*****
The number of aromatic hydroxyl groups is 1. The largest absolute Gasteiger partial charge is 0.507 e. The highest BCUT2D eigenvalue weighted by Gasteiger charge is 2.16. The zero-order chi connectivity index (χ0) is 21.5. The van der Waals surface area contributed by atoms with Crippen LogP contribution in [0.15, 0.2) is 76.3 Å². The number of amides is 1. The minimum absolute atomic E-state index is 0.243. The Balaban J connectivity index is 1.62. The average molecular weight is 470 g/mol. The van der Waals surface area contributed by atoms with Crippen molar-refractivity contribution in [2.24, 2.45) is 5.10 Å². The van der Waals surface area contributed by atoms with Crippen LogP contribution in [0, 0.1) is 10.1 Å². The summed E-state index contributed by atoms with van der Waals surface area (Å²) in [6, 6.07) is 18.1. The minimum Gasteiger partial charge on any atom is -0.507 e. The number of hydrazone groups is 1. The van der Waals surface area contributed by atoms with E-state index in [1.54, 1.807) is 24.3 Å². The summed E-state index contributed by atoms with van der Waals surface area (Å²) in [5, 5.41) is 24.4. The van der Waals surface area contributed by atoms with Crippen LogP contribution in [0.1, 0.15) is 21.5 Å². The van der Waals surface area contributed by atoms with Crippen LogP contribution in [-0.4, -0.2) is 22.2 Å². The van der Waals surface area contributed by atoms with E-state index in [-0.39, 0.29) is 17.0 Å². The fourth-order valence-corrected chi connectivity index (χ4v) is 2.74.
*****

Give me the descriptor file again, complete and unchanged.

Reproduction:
The number of aromatic hydroxyl groups is 1. The largest absolute Gasteiger partial charge is 0.507 e. The highest BCUT2D eigenvalue weighted by Gasteiger charge is 2.16. The zero-order chi connectivity index (χ0) is 21.5. The van der Waals surface area contributed by atoms with Crippen LogP contribution in [0.15, 0.2) is 76.3 Å². The number of amides is 1. The minimum absolute atomic E-state index is 0.243. The Balaban J connectivity index is 1.62. The average molecular weight is 470 g/mol. The van der Waals surface area contributed by atoms with Crippen molar-refractivity contribution in [2.24, 2.45) is 5.10 Å². The van der Waals surface area contributed by atoms with Crippen LogP contribution in [0, 0.1) is 10.1 Å². The summed E-state index contributed by atoms with van der Waals surface area (Å²) in [6, 6.07) is 18.1. The minimum Gasteiger partial charge on any atom is -0.507 e. The number of hydrazone groups is 1. The van der Waals surface area contributed by atoms with E-state index in [1.54, 1.807) is 24.3 Å². The summed E-state index contributed by atoms with van der Waals surface area (Å²) in [5, 5.41) is 24.4. The van der Waals surface area contributed by atoms with Crippen LogP contribution in [0.1, 0.15) is 21.5 Å². The van der Waals surface area contributed by atoms with Crippen LogP contribution in [-0.4, -0.2) is 22.2 Å². The van der Waals surface area contributed by atoms with E-state index in [-0.39, 0.29) is 17.0 Å². The fourth-order valence-corrected chi connectivity index (χ4v) is 2.74.